Thursday, August 5, 2010

I Throw My Hands Up in the Air Sometimes

I remember once reading a journal entry my friend Anila wrote, about guilt pleasures and why we even call them such. One of the points she noted was that by calling something our guilty pleasure, we were, essentially, labeling ourselves ashamed of liking something. Music is a really prime example for guilty pleasures, though movies and television and reading often find themselves labeled as such. Lately, at work, I’ve found myself contemplating this matter, and always returning to Anila’s thoughts of the matter in my head.

My co-worker likes the Top 40 station. I’m not typically a huge radio fan, as it’s inevitable you’ll hear the same stuff repeated throughout the day. Radio plays what the people want because if you don’t, they’ll find something else. Recently, I’d taken to the local “hard rock” station (a label laughable as half of what they play could hardly be considered hard, but I digress upon that matter), but my co-worker favors the Top 40 station and when he comes into the back to take of his job, he’ll change the station to that.

At first, this annoyed me. I was back here first, I changed the station, I staked my claim! Mostly, I was just antagonistic about the matter because I had declared disdain for the Top 40 station. And I must point out, in this entry, I will not take back this assertion for I’ve not recently fallen in love out of nowhere with the station. I still find it to be annoyingly repetitious and this is what most grates me about it. But I have to admit that I cannot say I hate everything on the station, like I have for so long.

Recently, I’d begun to contemplate a few of my own “guilty pleasures”. More and more, I found some of the songs lingering in my head increasingly more and more catchy, to the point where I was beginning to enjoy hearing them. Yes, Enrique Igelsias, I’m talking about you. At first, I was ashamed of myself. “My music” tends to be oldies, rock, punk, power-pop, power-punk, adult contemporary, etc. Certainly, songs by bands I like would wind up on a top-40 station, but my scorn was directed more to the rap, the hip-hop, whatever you’d want to call all of that.

But there I was, throwing my hands in the air with my co-worker as Taio Cruz says AYO! Gotta let go! And I didn’t bother to hide it or fight it. Fergie blasted through my consciousness and I swallowed the urge to change the station. Katy Perry rasped through my mind and I sang along. Even Ke$ha, for all her terrible singing, played on and on in my mind, though this one very much to my chagrin.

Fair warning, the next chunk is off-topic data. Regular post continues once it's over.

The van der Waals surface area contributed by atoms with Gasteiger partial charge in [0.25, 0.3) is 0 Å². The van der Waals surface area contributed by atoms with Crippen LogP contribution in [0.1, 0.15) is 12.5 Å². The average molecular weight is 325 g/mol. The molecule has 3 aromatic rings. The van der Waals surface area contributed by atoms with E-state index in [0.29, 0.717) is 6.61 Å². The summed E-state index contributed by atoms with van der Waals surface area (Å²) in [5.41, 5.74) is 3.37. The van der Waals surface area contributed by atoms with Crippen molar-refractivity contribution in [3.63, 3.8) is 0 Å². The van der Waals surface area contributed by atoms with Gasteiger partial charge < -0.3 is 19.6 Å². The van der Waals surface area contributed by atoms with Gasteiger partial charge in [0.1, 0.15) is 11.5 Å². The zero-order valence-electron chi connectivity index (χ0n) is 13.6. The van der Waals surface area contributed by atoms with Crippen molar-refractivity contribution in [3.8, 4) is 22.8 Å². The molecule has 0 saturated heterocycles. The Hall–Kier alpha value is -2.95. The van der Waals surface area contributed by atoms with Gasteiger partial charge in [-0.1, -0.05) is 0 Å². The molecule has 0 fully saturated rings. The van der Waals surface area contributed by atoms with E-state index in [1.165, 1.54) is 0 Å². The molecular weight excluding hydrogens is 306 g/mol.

And as I recalled Anila’s statement on guilty pleasures, I had to pause to contemplate: why was I so ashamed? Just because Enrique wasn’t a part of my daily course of listening didn’t mean I shouldn’t listen to him, especially if his song made me want to dance around and sing at the top of my lungs. Is it the best thing in the world I’ve ever heard? Hardly. But that’s the beauty of music. It’s not always about a fantastic song but what moves you, what you feel.

On InkPop one night, in the Insomniacs thread, music was a topic discussion. I remember Megan talking about her favorite music – stuff more obscure to me and my limited music knowledge, though I recognized artist names. This boy tried to say that he didn’t know any of her music and told us that his favorite artist was Lady Gaga, continuing on that most people don’t really listen to the lyrics of the music they love and he tried to claim we only listen to music for background noise, etc. etc. Essentially, he tried to state we don’t understand the music we like and we like it because we think we’re supposed to like it.

I remember I “got into it” with him (and I use this phrase loosely as I tried to come off mature and not as if I was trying to pick a fight – because I wasn’t) about how people like the music FOR a reason. They like the instrumentals, the lyrics, the voice singing it, the message, etc. He seemed to think we only liked music for a superficial reason and, even if that IS a reason, at least they’re listening to what they like, right?

For the record, no, I still do not care for Lady Gaga. I still find that she seems overly hyped than what she really is, that her “feministic ideal” is still skewed. Embracing your sexuality as a female does not count as being a strong feminist. Regardless, I’ll go ahead and take Enrique Igelesias off my “guilty pleasure” list and just embrace and admit my like for his song. Because, I, too, Enrique, “Like It”.

If it makes work all the more bearable, why not?

So, those who still lurk this blog. What are some of YOUR “guilty pleasures”, and why do you consider them such?

- Lady Ashlie